There comes a point when you must consider if retrofitting the status quo with more accessible and inclusive overlays is the right way to go, or if you should perhaps just start again.

Furthermore, testing students’ ability to demonstrate their learning in a closed context is not preparing them for a professional future in which technology is ubiquitous. There are few, if any, contexts in professional life that require you to remember information in a specific time frame.

A truly inclusive assessment is one that allows students to use the tools available to them in a real-world scenario, one that permits them to use their own skills and to adapt in a personal way to whatever is going on around them. In such an assessment scenario, no one needs extra time, no one needs to other themselves, no rooms need to be booked and nothing needs to be banned.

Siren calls to return to old-school testing should be resisted and more sophisticated assessment considered. Exams should be scrapped.

Katie Stripe is a senior learning designer at Imperial College London.



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Reader's comments (3)

Some students, myself included, find that pressurised situations such as exams bring out the best in them. If assessment is to be fair for all, how do we ensure that they also get their chance to shine? When I studied it was relatively easy - our marks were made up of a combination of coursework and exam, and those who had done well on the coursework were exempted from the exam.
I think it's incorrect to say that most students will not need to be able to perform under time pressure In the world of employment. Teachers teaching a class, Lawyers, at a trial or in a consolation, doctors with a patient, journalists doing an interview, politicians, all need to be able to turn in a performance in real time. They might be able to look things up (and I like the idea of open book exams), but the have to know enough to look things up quickly. Even those whose employment won't require performance on time scales measured in minutes will need to be able to perform tasks on the time scale of say, a day (when does an exam become coursework?). When we talk about inclusively, we need to consider that did some people, coursework has more inclusively problems than exams. People who have no where to work at home. Those that can find 2 clear hours, when given months of advanced warning, but finding 15 or 20 concentrated hours in a two or three week period is much harder (particularly if the amount of time required is ill-defined). Then there those with neurodiversities that mean they do much better in the regimented, well templated, easy to understand world of the exam that the much more interpretation requiring coursework. We will never design a single assessment type that is fair to everyone. The only solution is that programmes must integrate a range on different assessments.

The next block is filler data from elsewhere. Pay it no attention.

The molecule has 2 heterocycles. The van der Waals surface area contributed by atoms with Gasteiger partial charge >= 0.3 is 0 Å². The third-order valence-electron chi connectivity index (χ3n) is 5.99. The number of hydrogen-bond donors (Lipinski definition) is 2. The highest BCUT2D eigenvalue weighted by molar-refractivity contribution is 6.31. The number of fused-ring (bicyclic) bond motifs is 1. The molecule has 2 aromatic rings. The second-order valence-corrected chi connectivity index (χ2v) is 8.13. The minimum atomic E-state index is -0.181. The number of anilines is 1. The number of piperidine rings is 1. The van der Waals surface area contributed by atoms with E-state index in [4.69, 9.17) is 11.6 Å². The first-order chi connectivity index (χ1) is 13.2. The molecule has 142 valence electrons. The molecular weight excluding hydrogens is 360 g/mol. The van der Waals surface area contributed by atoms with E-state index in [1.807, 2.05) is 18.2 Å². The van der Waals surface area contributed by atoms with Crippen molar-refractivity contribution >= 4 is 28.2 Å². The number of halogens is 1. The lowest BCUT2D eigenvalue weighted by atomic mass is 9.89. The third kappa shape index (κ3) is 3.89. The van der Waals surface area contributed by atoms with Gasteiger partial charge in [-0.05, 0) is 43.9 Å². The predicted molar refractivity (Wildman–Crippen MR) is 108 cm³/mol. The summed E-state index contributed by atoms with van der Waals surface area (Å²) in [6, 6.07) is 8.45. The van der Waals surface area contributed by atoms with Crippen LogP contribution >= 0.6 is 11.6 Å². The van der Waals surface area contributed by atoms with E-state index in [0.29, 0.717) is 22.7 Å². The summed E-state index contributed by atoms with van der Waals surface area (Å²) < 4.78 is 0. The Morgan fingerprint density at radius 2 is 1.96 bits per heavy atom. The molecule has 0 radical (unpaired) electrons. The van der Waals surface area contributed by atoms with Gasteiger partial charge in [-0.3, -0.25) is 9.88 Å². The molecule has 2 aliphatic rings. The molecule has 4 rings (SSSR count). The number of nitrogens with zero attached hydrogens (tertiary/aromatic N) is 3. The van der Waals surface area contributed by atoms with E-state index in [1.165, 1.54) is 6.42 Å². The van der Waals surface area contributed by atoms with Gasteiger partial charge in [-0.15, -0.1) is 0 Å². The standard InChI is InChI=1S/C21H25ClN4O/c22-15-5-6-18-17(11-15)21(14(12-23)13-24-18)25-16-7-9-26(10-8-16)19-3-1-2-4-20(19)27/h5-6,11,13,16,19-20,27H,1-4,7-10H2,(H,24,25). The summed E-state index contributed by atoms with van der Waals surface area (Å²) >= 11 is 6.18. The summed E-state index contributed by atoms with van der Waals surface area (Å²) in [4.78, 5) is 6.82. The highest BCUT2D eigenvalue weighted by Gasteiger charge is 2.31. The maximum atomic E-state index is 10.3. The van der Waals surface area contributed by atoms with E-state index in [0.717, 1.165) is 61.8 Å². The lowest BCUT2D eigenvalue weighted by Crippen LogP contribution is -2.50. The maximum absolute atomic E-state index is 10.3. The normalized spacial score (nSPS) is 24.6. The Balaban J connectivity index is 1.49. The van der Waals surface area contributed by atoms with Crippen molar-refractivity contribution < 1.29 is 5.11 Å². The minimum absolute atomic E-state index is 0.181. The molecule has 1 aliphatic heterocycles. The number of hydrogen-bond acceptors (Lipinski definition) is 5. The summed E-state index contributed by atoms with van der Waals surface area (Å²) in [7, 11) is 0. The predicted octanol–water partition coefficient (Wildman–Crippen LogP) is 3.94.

I absolutely agree that an examination is totally remote from real-world settings, in a world where degrees are "accredited" by third parties for professional recognition (I am thinking of accounting, law, engineering) it is often these bodies that are demanding examinations be part of the assessment process. The solution, of course, isn't to keep trying to design better examinations but to instead either break down the insidious model of third-party accreditation and/or educate these bodies about effective means of assessment. (Such bodies have also required "group work" in an environment that is equally unrealistic because in most group work in the real world there are structures to resolve conflict and consequences for non-contributing individuals).